The Tale of Two Rods: Fleming McKay Rodsmiths 3wt Carbon & Glass Rod Review


I have been fly fishing in Boone for coming up on four years now and I was surprised to learn that there was a high-end rod maker not 5 minutes down the road from my home. Bill Fleming and his son Will are producing top tier rods of all shapes, sizes, and materials all while adding a unique aesthetic style. Bill was kind enough to lend me two of his small water rods, both 7ft 6in 3wts, one made of fiberglass and one of carbon fiber, to test out on some local water.


The first of the two rods I was able to get on the water with was the fiberglass rod. From a consumer and aesthetic perspective, all Fleming McKay rods come in either a steel tube with a textured surface on the outside for grip or Bill will make an all wooden case that is a work of art in its own right. The rod I tested out was a bright, retro yellow that was wondrous to behold. The yellow blank reveals its layers as you stare into the color and the black wraps, guides, along with a signature handle that is a mixture of cork and a wooden checkerboard that is made in house makes this rod heirloom status. The rod also sports a lovely down-locking reel seat.


I took the 3wt fiberglass rod to one of my favorite local blue lines. The stream requires tight, technical casting into plunge pools and short fast riffles. The fiberglass rod loaded it with ease and was extremely accurate and short and medium distances. The rod also performed well the few times the stream was large enough to perform a full long-range cast. All of the fiberglass rods made by Bill Fleming are constructed from modern S-glass blanks. Although fiberglass rods are usually thought of as a nostalgic piece of equipment, make no mistake that S-glass is a modern material that boasts a high strength to weight ratio while simultaneously providing a sense of touch and finesse. I made a point with both rods to throw the three main types of fly rigs while testing out the rod on the water. The fiberglass rod was an absolute dream with a dry dropper set up and my loops have never looked more picturesque. The rod has enough backbone to easily throw a double nymph rig under an indicator. I even threw on a couple streamers which it also handled with ease.   


Hooking into fish and fighting fish was no problem with the fiberglass rod. I caught everything from your typical 6-8 inch wild trout all the way up to a 15 inch wild brown and the rod never struggled to perform. The bottom half of the rod provides a surprising amount of strength and turning power while the top half provides ample tippet protection when fighting a larger fish. I honestly don’t think I even got close to this rod’s performance limit. I would highly recommend the fiberglass rod to anyone who is interested in an heirloom quality rod. Bill can also customize the color of the blank, handle shape and handle material, so there is a lot of options for personalization.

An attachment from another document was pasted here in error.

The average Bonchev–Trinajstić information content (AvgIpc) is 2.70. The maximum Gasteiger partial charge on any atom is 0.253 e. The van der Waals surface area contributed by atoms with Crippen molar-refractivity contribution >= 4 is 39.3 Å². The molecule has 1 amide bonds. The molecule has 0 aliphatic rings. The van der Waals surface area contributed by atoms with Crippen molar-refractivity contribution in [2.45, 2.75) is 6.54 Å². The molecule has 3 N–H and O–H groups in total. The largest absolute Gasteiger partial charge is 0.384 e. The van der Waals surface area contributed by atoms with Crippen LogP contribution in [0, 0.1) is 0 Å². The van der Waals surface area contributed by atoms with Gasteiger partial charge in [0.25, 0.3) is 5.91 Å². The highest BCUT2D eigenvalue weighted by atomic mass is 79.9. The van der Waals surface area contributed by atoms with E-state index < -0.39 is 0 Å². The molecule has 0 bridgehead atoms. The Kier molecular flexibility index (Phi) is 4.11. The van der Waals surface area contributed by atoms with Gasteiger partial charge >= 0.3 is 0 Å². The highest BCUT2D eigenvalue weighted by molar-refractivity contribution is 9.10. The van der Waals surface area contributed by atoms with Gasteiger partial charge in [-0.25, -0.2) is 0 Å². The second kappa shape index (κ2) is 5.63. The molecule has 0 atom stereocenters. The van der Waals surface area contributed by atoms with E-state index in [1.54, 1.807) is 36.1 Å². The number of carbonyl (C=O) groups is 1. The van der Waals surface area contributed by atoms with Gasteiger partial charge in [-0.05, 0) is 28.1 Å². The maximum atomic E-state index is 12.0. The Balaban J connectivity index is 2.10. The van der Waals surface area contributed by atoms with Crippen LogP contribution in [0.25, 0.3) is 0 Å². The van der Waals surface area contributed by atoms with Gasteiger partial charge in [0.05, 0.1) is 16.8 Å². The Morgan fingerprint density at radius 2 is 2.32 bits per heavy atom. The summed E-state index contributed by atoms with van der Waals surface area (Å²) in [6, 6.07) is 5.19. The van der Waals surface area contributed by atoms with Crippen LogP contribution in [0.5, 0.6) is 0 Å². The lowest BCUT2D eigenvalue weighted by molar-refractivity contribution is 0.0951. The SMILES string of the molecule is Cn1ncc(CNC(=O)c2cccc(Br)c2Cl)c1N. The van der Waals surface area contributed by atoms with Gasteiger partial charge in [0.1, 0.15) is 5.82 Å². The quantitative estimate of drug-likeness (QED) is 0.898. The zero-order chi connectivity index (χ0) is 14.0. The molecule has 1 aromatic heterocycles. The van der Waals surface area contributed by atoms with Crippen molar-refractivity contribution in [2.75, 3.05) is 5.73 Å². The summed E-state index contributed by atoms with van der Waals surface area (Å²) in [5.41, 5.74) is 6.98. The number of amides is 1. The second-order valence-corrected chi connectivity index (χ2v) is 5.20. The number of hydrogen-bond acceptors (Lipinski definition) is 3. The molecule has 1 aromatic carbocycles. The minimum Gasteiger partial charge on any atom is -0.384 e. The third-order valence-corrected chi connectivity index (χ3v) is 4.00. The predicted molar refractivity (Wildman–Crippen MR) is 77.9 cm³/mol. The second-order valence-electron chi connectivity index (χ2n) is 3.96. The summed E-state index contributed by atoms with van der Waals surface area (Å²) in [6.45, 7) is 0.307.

I waited about two weeks before I began testing the Carbon Fiber 3wt rod. I went back to the same small water stream that I tested the fiberglass rod on so that I could keep my review consistent. Aesthetically, the carbon fiber rod shows off a handsome forest green blank with lighter green wraps that are outlined in the perfect amount of red for contrast. The handle is Bill’s signature combination of cork checkerboard wood inserts. The guides on the rod have agate stone lining them which produces a super smooth line travel through the guides both when casting as well as when fighting a fish. The carbon rod also had a downward locking reel seat.

*Note this was a photo of a carbon rod with the traditional reel seat

*Note this was a photo of a carbon rod with the traditional reel seat

The Carbon fiber rod felt lighter in hand than the fiberglass rod, which is to be expected. Both rods were very light though. The handle on both rods was bigger than you would expect but results in a lot more comfort when casting and no hand soreness or fatigue as the fishing day goes on. The carbon rod had a faster action than the fiberglass rod but not too fast. I paired the carbon rod with a half weight heavy MPX line which helped it load up perfectly. The accuracy on the water was almost identical to the fiberglass, they were both stellar. I did find that the carbon rod could roll cast better and with more ease.


The fish handling ability of the carbon rod was impressive. The carbon rod seemed to have more backbone. Instead of the half and half feel of the fiberglass rod the carbon rod had more of a ⅓ to ⅔ feel to it. Meaning that the top third of the rod was soft and subtle for those delicate casts and mends while the bottom ⅔ provided the strength and stopping power. The carbon rod also handled dry-dropper, indicator rigs, and streamers with ease. I do think the carbon rod could handle heavy rigs and streamers due to the carbon fiber.


Both rods are truly exquisite and you can see and more importantly feel the craftsmanship that Bill puts into every rod. I would recommend both rods with my highest level of endorsement. My personal favorite was the glass rod, because I am a sucker a small water glass rod. The combination of Bill’s unique aesthetic and the modern performance of an S-glass rod won me over. The carbon fiber rod is still an excellent rod and anyone would be lucky to own either. It really comes down to personal preference and material choice. The look and feel of a modern fiberglass rod versus the lightweight and stronger carbon fiber. I hope this review helped anyone that was considering buying a Fleming McKay rod and if you weren’t considering buying one, you probably should. Follow the link below to head to their website and tell them I sent you!

Ben WayneComment